Poll reveals trouble for David Wu, plus a look ahead to 2012

Kari Chisholm FacebookTwitterWebsite

I've resisted blogging about the electoral prospects of Congressman David Wu - mostly because it seems a bit unseemly to publicly muse about elections when questions are being raised about someone's health.

But, now that it appears quite clear - at least to me - that Congressman Wu is healthy and hale, and since he's been talking about re-election, let's dive in to 2012.

First, today's news. A poll released today by KATU and conducted by SurveyUSA finds troubling news for Wu. It seems that 46% of voters think he should resign (against 42% who say no), including 26% of Democrats (against 60% who say no.)

And let's be clear: any poll, about any politician, is probably going to show around 30 to 35% support for outright resignation. That's just the kind of political world we live in today. So, this poll result doesn't seem particularly notable to me.

When asked whom they voted for in 2010, respondents say 52-38 for Wu (actual vote 54-42). Asked how they would vote today, it's 41-33 for Cornilles. In other words, 19% say that they voted for Wu and wouldn't again today.

Among Democrats, the numbers are better, but still troubling. 7% of Democrats say today that they voted for Cornilles last year, and that number is up to 13% now.

The poll doesn't address the question of a generic Republican, rather than Rob Cornilles (who was a relatively lackluster candidate with a tedious and dull campaign), which might be even higher. It's these matchup numbers that are a bit concerning.

I suggest diving in to the details on the poll - since it has some interesting questions related to whether Wu has been forthcoming enough (or too much), the public's right to know versus privacy, etc. Full crosstabs here.

As for looking ahead to 2012, on the jump, I've got a complete list of everyone I've heard mentioned as possible Democratic candidates for Oregon-1, either in a primary challenge to Wu or for an open seat.

Now, keep in mind: I'm not suggesting that any of these folks WILL run -- or that they SHOULD run. Merely that among the large circle of political junkies that we call the "chattering class" (let me put in a plug here for Jesse Cornett's pub, where it seems that the chattering class has decided to roost when not at Magoo's in Salem), this is who they think MIGHT run:

In alphabetical order:

(And yes, I'm aware that a handful of these folks live just outside the current district lines. The lines will be redrawn before the 2012 election gets underway.)

What do you think? Who would you like to see run? Is there a candidate or two or three that jump out at you? If there is a primary race, which of these folks would you support ahead of Wu (if any) - and which would you rank behind Wu (if any)? How do you rank Wu's chances in a primary campaign?

Comments

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    Not to mention, oddly, a person can run for a congressional district without residing in the district (though it is probably bad strategically).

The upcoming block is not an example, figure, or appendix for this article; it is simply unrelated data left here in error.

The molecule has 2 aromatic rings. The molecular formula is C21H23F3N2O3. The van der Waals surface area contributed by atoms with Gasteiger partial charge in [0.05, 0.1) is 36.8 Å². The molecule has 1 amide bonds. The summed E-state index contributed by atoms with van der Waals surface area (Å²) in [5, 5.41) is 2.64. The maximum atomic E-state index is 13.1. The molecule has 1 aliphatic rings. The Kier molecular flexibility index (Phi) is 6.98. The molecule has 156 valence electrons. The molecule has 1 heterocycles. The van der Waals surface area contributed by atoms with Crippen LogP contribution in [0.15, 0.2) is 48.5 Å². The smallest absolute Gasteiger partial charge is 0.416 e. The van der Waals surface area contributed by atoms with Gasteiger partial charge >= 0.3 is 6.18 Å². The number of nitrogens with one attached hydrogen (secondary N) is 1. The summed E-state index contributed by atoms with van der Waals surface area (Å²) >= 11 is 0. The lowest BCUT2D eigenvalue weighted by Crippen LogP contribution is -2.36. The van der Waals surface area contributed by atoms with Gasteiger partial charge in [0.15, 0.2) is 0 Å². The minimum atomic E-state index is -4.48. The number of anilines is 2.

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    Remember when?

    "Late last week, SurveyUSA released a poll done for KATU that showed Scott Bruun leading 51 to 41 percent. The poll was done October 17-19, with a 4.1% margin of error."

    http://www.blueoregon.com/2010/10/or-5-inexplicable-polling-schrader-down-10-or-12/

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    I am impressed by the overall quality on this list. Almost all would be great candidates.

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    I could easily see Avakian or Bonamici being very strong candidates and a good fit for the district. Galizio perhaps as well. A couple of those other listed are highly unlikely, nor a good match for the district IMNSHO.

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    Kari wrote: "it seems a bit unseemly to publicly muse about elections when questions are being raised about someone's health."

    No, it doesn't. .

    Kari wrote: "But, now that it appears quite clear - at least to me - that Congressman Wu is healthy and hale.."

    Wow.

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    Regardless of Wu’s health, the perception exists and will likely remain that he is (at best) a satisfactory legislator, skipped over for consideration by his peers for influential positions that could benefit his district and Oregon. My assumption is that Dems will fare well in 2012 because of the district's progressive majority coupled with the presidential election. I'd like to see voters elect in the primary someone more capable than Wu of excelling long-term. I wonder how many constituents in Wu's district are proud he's their representative, despite whatever sympathies he deserves for health troubles.

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    I would like a woman to represent Oregon in Congress. A progressive one, preferably. And I'm pretty sure I'm not alone. And I bet we wanters of a woman in Congress from Oregon would work together very well to see that through. Of course there are other very important criteria - this one just happens to sit close to the top.

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